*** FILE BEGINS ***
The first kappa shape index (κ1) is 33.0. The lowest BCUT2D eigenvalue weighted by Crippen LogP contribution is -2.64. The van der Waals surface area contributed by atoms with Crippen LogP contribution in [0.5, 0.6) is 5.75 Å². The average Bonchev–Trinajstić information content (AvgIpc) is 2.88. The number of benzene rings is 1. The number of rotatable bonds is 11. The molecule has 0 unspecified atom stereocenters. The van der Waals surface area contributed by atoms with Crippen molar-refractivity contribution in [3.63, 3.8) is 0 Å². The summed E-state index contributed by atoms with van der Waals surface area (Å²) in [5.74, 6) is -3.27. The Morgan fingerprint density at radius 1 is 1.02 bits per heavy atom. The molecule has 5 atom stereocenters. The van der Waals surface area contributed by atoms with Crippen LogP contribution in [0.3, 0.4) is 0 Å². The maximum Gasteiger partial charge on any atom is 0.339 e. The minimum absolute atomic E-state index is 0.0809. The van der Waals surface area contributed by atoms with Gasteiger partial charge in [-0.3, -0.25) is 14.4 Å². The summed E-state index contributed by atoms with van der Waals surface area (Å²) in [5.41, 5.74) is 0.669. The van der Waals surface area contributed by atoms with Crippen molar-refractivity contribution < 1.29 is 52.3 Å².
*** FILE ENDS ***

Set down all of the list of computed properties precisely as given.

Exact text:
The first kappa shape index (κ1) is 33.0. The lowest BCUT2D eigenvalue weighted by Crippen LogP contribution is -2.64. The van der Waals surface area contributed by atoms with Crippen LogP contribution in [0.5, 0.6) is 5.75 Å². The average Bonchev–Trinajstić information content (AvgIpc) is 2.88. The number of benzene rings is 1. The number of rotatable bonds is 11. The molecule has 0 unspecified atom stereocenters. The van der Waals surface area contributed by atoms with Crippen molar-refractivity contribution in [3.63, 3.8) is 0 Å². The summed E-state index contributed by atoms with van der Waals surface area (Å²) in [5.74, 6) is -3.27. The Morgan fingerprint density at radius 1 is 1.02 bits per heavy atom. The molecule has 5 atom stereocenters. The van der Waals surface area contributed by atoms with Crippen LogP contribution in [0.3, 0.4) is 0 Å². The maximum Gasteiger partial charge on any atom is 0.339 e. The minimum absolute atomic E-state index is 0.0809. The van der Waals surface area contributed by atoms with Gasteiger partial charge in [-0.3, -0.25) is 14.4 Å². The summed E-state index contributed by atoms with van der Waals surface area (Å²) in [5.41, 5.74) is 0.669. The van der Waals surface area contributed by atoms with Crippen molar-refractivity contribution < 1.29 is 52.3 Å².